Health Literacy

Health Literacy has a huge impact on an individual’s relationship with their own health and healthcare experience. The CDC defines health literacy as “ the degree to which an individual has the capacity to obtain, communicate, process, and understand basic health information and services to make appropriate health decisions.” By this definition, health literacy has clear implications for an individual’s interaction with their health and treatment. There is both personal health literacy as well as organizational health literacy. The difference between the two is that as opposed to personal, organizational health literacy refers to the “degree to which organizations equitably enable individuals to find, understand, and use information and services to inform health-related decisions and actions for themselves and others.” The key point of difference is acknowledging the responsibility of organizations to enable the best possible health literacy for the individual. One’s health literacy is not stagnant and can be improved and diminished based on circumstances and the resources provided to them. Creating the opportunity for the highest literacy should be a priority of any and all health providers. 

Health literacy is so important because it directly relates to the level of care attained. Low or limited health literacy skills are specifically linked to poorer health outcomes. Individuals with low literacy may not understand a diagnosis or treatment, the language used to describe necessary care, prescription labels, or consent information. The inability to understand and act on any or all of these pieces of information as a result of health illiteracy can create avoidable health problems. 

Health literacy is very interconnected with the informed consent process. Informed consent is the process that happens, most likely after a diagnosis, where a treatment plan is proposed, the treatment/procedure, alternatives, consequences, risk factors, side effects, etc. are all discussed in detail. Then the clinician would get confirmation of understanding and have an individual sign and give consent for said treatment/procedure to take place. In nearly every step of the way, compromised health literacy would put you at a disadvantage. Unless health literacy is top of mind, this lack of understanding can go unnoticed if the clinician is not diligent about ensuring understanding. At Confirmed Consent, we ensure this level of understanding with psychologically developed cognition and competency questions prior to consent so that both patient and provider can be certain they understand what they are consenting to. In addition, the platform we provide the consenting information on allows for review multiple times, at your own leisure, the ability to share with family and friends, and direct message if there is any confusing aspect of the information. Being able to bridge this gap of health literacy in the consenting process, with safety guards in place, is one step of the many that may be made to help elevate the negative effects of low health literacy.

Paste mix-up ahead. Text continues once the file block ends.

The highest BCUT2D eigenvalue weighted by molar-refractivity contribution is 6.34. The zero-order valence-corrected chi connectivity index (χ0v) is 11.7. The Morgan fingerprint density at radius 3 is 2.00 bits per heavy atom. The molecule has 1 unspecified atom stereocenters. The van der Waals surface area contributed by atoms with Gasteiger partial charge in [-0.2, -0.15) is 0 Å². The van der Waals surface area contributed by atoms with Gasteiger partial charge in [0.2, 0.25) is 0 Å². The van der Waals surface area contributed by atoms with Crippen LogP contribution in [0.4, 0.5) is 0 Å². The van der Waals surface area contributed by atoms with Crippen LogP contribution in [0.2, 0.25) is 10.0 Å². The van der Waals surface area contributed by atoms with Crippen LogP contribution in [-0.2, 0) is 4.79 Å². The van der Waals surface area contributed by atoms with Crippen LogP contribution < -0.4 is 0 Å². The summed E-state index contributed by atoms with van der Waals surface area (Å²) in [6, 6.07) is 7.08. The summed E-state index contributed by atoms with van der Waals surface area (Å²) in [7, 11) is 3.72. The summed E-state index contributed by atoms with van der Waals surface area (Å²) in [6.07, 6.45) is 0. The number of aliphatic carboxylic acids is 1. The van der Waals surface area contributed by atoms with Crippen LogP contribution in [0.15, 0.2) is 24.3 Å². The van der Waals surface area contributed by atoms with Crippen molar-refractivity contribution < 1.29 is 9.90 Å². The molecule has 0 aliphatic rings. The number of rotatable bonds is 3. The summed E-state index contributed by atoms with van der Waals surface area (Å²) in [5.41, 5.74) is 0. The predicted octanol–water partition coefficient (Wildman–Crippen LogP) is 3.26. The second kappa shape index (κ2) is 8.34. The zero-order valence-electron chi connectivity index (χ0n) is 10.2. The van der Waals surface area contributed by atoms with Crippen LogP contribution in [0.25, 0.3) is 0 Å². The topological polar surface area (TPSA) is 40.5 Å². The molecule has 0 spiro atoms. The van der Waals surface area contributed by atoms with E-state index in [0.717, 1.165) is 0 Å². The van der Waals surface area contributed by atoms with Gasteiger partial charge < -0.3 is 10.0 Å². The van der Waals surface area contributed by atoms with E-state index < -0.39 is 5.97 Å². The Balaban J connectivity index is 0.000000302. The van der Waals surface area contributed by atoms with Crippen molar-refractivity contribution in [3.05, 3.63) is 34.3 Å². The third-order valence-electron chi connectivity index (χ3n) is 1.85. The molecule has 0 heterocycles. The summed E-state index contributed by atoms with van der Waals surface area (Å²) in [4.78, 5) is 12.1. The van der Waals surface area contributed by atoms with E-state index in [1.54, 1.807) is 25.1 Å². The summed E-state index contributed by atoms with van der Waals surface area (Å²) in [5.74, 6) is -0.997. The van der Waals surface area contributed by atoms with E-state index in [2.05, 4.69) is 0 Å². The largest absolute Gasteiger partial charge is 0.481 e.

The issue of health literacy, unfortunately, disproportionately affects groups that are already underserved by the medical community. Low health literacy is most prevalent among older adults, minority populations, Those who have low socioeconomic status, and medically underserved people in general. However, an organization that values the impact of health literacy, and can see its effects, will make it a priority to implement systems and interventions that increase understanding and thereby advance patient safety.

The Health Resources and Services Administration has outlined several things that health care professionals can do to help: 

  1. Identify patients with limited literacy levels
  2. Use simple language, short sentences and define technical terms
  3. Supplement instruction with appropriate materials (videos, models, pictures, etc.)
  4. Ask patients to explain your instructions (teach back method) or demonstrate the procedure
  5. Ask questions that begin with “how” and “what,” rather than closed-ended yes/no questions
  6. Organize information so that the most important points stand out and repeat this information
  7. Reflect the age, cultural, ethnic and racial diversity of patients
  8. For Limited English Proficiency (LEP) patients, provide information in their primary language
  9. Improve the physical environment by using lots of universal symbols
  10. Offer assistance with completing forms